• Know thy thread 

All through your project, you will be working with threads, and that is why you must make sure to use high-quality threads both for your top and bobbin positions. If the motif of the project will require that you stitch several times on the same line, it will be best for you to make use of 60wt thread. 

How hard is quilting? 

Quilting is not hard as long as you are working at your pace based on your experience. For a beginner, you can start with easy projects like starting by sewing 6 to 12 squares together. Or by working with simple patterns like Maypole and log cabin. And also, always work with 100% cotton fabrics. All these will make the whole process easier for you. 

Free motion quilting mistakes

The most common mistakes that are usually made on quilting projects by quilters are; skipped stitches, thread breaking, Loose stitches, looping of the bobbin stitches, and puckering.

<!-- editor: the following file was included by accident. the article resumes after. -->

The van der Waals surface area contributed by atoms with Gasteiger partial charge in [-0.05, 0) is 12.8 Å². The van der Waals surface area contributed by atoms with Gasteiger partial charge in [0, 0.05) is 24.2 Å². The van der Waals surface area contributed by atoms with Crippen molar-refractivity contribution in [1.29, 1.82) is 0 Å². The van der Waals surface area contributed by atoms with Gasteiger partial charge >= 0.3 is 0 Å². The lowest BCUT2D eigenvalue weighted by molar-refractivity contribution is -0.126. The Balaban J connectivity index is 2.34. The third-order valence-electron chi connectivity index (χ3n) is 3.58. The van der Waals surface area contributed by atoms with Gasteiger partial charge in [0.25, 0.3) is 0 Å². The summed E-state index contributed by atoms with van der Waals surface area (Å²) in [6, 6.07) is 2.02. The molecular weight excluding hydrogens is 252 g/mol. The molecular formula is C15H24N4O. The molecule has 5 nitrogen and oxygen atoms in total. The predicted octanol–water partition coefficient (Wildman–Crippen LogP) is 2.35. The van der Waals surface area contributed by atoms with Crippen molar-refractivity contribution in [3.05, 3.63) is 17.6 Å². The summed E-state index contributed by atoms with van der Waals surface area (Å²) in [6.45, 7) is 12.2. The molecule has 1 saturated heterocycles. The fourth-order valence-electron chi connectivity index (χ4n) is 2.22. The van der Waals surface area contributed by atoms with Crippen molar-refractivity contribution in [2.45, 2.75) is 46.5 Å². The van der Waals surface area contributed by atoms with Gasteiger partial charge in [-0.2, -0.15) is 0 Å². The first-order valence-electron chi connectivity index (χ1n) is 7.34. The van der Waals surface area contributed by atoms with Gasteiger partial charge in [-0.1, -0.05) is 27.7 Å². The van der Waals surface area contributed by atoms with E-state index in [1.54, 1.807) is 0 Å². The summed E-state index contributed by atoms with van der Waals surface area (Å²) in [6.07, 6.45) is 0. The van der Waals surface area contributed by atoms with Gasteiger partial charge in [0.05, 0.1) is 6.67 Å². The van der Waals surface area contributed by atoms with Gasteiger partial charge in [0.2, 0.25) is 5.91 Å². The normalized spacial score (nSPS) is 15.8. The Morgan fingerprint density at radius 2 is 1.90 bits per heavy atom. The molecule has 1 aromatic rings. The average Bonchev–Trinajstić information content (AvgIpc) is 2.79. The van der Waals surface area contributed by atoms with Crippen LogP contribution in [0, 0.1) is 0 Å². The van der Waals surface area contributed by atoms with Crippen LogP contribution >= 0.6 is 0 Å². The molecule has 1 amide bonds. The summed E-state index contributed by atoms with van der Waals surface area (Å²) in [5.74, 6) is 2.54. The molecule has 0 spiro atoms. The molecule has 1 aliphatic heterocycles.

1. Looping on the back

This type of mistake happens when you are not moving your hand at a uniform speed. If your movement on some designs is slow, while on some others, they are fast, the thread will be delivered at a different rate, thereby leading to loops at the bottom of your quilt. 

2. Skipped stitches 

Several factors can lead to skipped stitches. It might be that the needle is sticky or that the needle needs to be replaced. Or it may be that the bobbin and the needle threads do not match in terms of weight and thickness. 

3. Loose stitches 

Most of the time, loose stitches are often caused by threading issues. Therefore, you should endeavor to remove the top and bottom of the thread and carefully rethread them back. This time, make sure to thread the top thread with a presser foot up and that the bobbin thread passes through the tension of the bobbin thread guide. 

4. Fabric puckering 

A fabric puckering van is caused by either the thread or the fabric is not thick enough to withstand the stitches firmly or not stable. If the problem is caused by the thread, rethread as suggested earlier. If it has to do with stability, do some more stitches and tear the paper stabilizer under the fabric. Lastly, you can also check if the needle is sharp.